The m_mtime.Format method returns a time formatted according to the local timezone, so it may well be one hour out. You should use one of the alternative methods (see CTime Class[^]) to get the absolute time.
This can occur when files are stored on FAT file systems. NTFS stores all dates in UTC while FAT uses local times. The local time from FAT file systems is converted when getting the time. But this will return wrong values when the time stamp has been written by a system that uses a different time zone than the one used to read the time stamp.
Because you are still using the C library function sprintf for the file name you might use it also for formatting the output. I still prefer this because it is often simpler (e.g. for date and times with leading zeroes).
Actually this is only a part of the code. I have int variables declared and those are also displayed in hex in the logfile.
will it have something to do with the settings while I build the same in Visual C++?
I have a for loop parallelized with openMP. Inside I want to catch possible exceptions. My idea is that the caught exception should be a private variable, as it is possible that several exception occur parallel. But I cannot express this.
#pragma omp parallel for default(none)
for ( int i = 0; i <10; ++ i )
// do something ...
catch ( const std::exception& e )
// handle exception ...
This yields to compiler error:
error C3052: 'e' : variable doesn't appear in a data-sharing clause under a default(none) clause
But I cannot mark the exception variable as private, as I is not known at that scope.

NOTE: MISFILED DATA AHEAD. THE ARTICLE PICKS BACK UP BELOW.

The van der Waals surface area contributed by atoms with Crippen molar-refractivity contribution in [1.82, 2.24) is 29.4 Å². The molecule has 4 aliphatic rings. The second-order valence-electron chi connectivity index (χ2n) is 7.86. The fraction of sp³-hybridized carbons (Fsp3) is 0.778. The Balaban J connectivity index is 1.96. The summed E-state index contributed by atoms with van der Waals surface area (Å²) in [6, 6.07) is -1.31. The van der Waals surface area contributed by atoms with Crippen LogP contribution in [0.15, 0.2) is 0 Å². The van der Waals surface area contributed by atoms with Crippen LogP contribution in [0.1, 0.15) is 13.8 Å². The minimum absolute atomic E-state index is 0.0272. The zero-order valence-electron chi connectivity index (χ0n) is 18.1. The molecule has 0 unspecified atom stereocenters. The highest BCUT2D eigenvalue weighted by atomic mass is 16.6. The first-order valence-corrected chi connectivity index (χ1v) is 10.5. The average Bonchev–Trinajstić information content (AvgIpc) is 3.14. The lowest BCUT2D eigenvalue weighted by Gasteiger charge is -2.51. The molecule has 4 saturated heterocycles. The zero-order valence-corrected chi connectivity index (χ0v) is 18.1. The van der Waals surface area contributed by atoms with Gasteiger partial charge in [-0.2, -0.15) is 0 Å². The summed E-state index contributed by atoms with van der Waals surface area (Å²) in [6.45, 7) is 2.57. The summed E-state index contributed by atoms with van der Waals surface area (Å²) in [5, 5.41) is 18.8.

I can bypass the compiler error by changing the default sharing behaviour to shared, but I think this could lead to a runtime error, if two exceptions occur at the same time.
I've got an application which has two dialogs, I use a deque and Direct2D in one dialog within a thread. Now, if I close the application via handling WM_CLOSE I have no problem but when I try and close it by clicking on 'Close Window' in the task bar or using Alt F4 I get a breakpoint triggered on
if (!HeapFree(select_heap(block), 0, block))
I know it's a long shot since I have given so little detail - but seeing as the difference seems to be in the way I close the app down I was hoping there might be a quick and easy fix for this.
*Update since I posted in this it the next door forum, this morning, by mistake: I still get the same error if the thread (and hence the direct2d drawing) isn't running. Perhaps it is something to do with the way I set up the dialogs.
I don't know, to be honest. The problem was occurring when I AltF4ed or clicked on Close Window but not when I clicked on my 'Exit' button. However, it looks like it was a corrupt memory problem I had with a member variable I'd assigned to the heap and was using to pass data between threads.
I've changed the communication to the following:
In the sending thread:
ControlDlg * pParent = (ControlDlg *) this->GetParent();
ColourAlphaEnvelope * s = new ColourAlphaEnvelope;
*s = m_ColourEnvelope;
I bet there are dozens of better ways of doing this (not least since a quick Google reveals that auto_ptr is depracated) but I haven't had a crash and the compiler isn't telling me there is a memory leak.
Last Visit: 31-Dec-99 18:00 Last Update: 23-Sep-21 17:20